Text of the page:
You may be surprised to learn that we still don’t fully understand why people need to sleep and what purpose sleep serves. Doctors and researchers had thought many years ago that sleep was a single state of being that was distinguished from waking. However, we now know that sleep itself is divided into two distinctly different states: REM, or rapid eye movement sleep, and non-REM sleep.
Non-REM sleep is the state of sleep entered when we first start to doze off. Non-REM sleep state has four stages with each stage lasting from 5-15 minutes. This stage of sleep is probably the closest to what we usually think of as “sleep.” The first stage of non-REM sleep is the state of drowsiness. In this stage one can be awakened easily, and is usually referred to as “daydreaming.” As you continue into a deeper sleep, you may notice or be awakened by a sudden jerk of your whole body called hypnic mycological, a normal response for most people. Stage three and finally stage 4, are deeper and deeper levels of sleep. During these stages it will be much more difficult to wake up and if you are woken up, you may feel disoriented for a minute or so. In non-REM sleep, your muscles are more relaxed than when you are awake. You still have the ability to move, however, you lie still because your brain is not sending messages to your muscles to move. The body usually goes through one or two cycles of non-REM sleep before entering the next phase of sleep, called REM sleep.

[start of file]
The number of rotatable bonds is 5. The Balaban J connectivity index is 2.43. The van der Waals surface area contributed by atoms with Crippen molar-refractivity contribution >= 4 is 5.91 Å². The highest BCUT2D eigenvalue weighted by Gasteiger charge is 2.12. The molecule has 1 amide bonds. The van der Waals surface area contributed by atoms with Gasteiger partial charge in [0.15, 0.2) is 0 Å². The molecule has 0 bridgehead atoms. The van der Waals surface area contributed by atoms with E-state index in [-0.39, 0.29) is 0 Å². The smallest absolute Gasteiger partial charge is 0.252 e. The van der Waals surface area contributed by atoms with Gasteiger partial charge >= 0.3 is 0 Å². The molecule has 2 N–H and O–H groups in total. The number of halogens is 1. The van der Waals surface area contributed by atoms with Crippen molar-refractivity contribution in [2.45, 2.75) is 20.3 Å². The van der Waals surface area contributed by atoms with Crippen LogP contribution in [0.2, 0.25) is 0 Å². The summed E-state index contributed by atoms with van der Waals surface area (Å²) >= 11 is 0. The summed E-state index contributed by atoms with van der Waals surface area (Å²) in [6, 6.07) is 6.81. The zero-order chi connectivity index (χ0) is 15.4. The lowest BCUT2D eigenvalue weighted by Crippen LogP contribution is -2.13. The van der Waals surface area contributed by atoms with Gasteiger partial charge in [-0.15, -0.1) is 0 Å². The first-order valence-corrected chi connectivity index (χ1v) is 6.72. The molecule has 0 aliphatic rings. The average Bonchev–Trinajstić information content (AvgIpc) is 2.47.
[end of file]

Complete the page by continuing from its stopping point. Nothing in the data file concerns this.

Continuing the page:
REM sleep usually occurs 90 minutes after you fall asleep and varies greatly from non-REM sleep. The first period of REM sleep typically last 10 minutes, while the final one may last up to an hour. Intense dreaming occurs during REM sleep as a result of heightened brain activity. REM sleep is an active state requiring significantly more oxygen than the non-REM phase, a sign that you are expending more energy during REM sleep. The most striking feature of REM sleep is the bursts of rapid eye...
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